18 June, 2020
Susan Bond from Essex has successfully challenged her mother's Will which left her entire estate to her son, John. The testatrix was Jean Clitheroe, who died in September 2017 leaving an estate worth £325,000.
Mrs Clitheroe said that she disinherited Susan because she believed that she was a compulsive spender. Mrs Clitheroe made Wills with a firm of solicitors in 2010 and 2013. Both of these Wills attached detailed letters of wishes stating that she had deliberately left out Susan because she was 'a shopaholic and would just fritter it away'.
John was appointed as executor and trustee of both the 2010 and 2013 Wills and was due to inherit the residuary estate. Susan opposed his application for probate on testamentary capacity grounds, arguing that the 2010 and 2013 Wills were invalid because Mrs Clitheroe had suffered from a complex grief reaction soon after the death of one of her other children. After this, Mrs Clitheroe suffered from a continuing affective disorder characterised by depression and 'insane delusions' regarding Susan.
Susan also challenged the 2013 Will on the grounds of fraudulent calumny, claiming that her mother's delusions were largely due to a 'poisoning of her mind' by John. She therefore asked the Court to find that her mother died intestate (without a valid Will).
Challenging a will can be difficult and having strong evidence to support a claim that a Will is invalid, is paramount. Much of the evidence in this case came from documents provided by Mrs Clitheroe's solicitors to Susan's solicitors, in response to Susan's Larke v Nugus request.
John had to show that his mother was not suffering from an affective grief disorder, or if she did that it did not affect her ability to execute her Will. The medical evidence obtained was divided; the old age psychiatry expert called by John testified that 'there was no clear medical evidence that Jean lacked testamentary capacity' at the time of making the Wills and that it was 'unlikely' that she was suffering from an affective disorder.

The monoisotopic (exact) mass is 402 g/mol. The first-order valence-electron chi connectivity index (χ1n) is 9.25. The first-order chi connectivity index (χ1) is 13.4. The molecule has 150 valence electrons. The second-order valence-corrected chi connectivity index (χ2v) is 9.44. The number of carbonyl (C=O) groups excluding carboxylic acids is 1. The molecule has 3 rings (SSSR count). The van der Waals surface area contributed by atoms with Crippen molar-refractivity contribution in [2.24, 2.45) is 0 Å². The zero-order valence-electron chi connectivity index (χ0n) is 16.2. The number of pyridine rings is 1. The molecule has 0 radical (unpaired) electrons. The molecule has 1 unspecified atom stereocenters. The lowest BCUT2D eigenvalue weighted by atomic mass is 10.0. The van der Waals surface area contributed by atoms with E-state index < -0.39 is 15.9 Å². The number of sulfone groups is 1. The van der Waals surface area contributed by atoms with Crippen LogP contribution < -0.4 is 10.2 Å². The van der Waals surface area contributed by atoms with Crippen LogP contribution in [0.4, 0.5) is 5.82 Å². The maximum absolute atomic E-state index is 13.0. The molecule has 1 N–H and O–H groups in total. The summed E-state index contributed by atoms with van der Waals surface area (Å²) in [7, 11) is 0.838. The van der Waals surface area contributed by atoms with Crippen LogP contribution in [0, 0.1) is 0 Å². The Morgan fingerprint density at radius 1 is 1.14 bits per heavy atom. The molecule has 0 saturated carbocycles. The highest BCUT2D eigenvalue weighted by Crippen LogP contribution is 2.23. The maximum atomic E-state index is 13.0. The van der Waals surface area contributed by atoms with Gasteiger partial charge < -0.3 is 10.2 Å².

However, the expert instructed by Susan stated: 'In my opinion, at the time she made both the 2010 and 2013 Wills the deceased was suffering from a disorder of mind within the meaning of the Banks v Goodfellow judgment, namely an affective disorder.'
The Court accepted that the medical opinion did not discharge the burden of proof on John, and it was to be presumed that Jean did not have testamentary capacity at the material times. However, in the matter of fraudulent calumny, the burden of proof lay with Susan, and the Court considered there was no direct evidence of John poisoning his mother's mind about Susan, knowing that his allegations were false. No fraudulent calumny was found.
Accepting that Jean had suffered from 'insane delusional beliefs', the Judge ordered that neither the 2010 nor the 2013 Wills could be admitted to probate through lack of testamentary capacity. The residuary estate was therefore divided equally between Susan and John.
If there is a suspicion that a Will has been prepared by a testator who lacks testamentary capacity, our team can assist by advising on the legal position and prospects of the potential challenge. Our advice will usually involve carrying out thorough investigations into the drafting and execution of the Will in addition to obtaining and reviewing medical records for the Deceased.
We offer a range of funding options and our team would be happy to discuss if you have any queries or concerns in relation to the validity of a Will.
For more information contact Olivia Jack in our Contesting a Will department via email or phone on 0333 207 1130. Alternatively send any question through to Forbes Solicitors via our online Contact Form.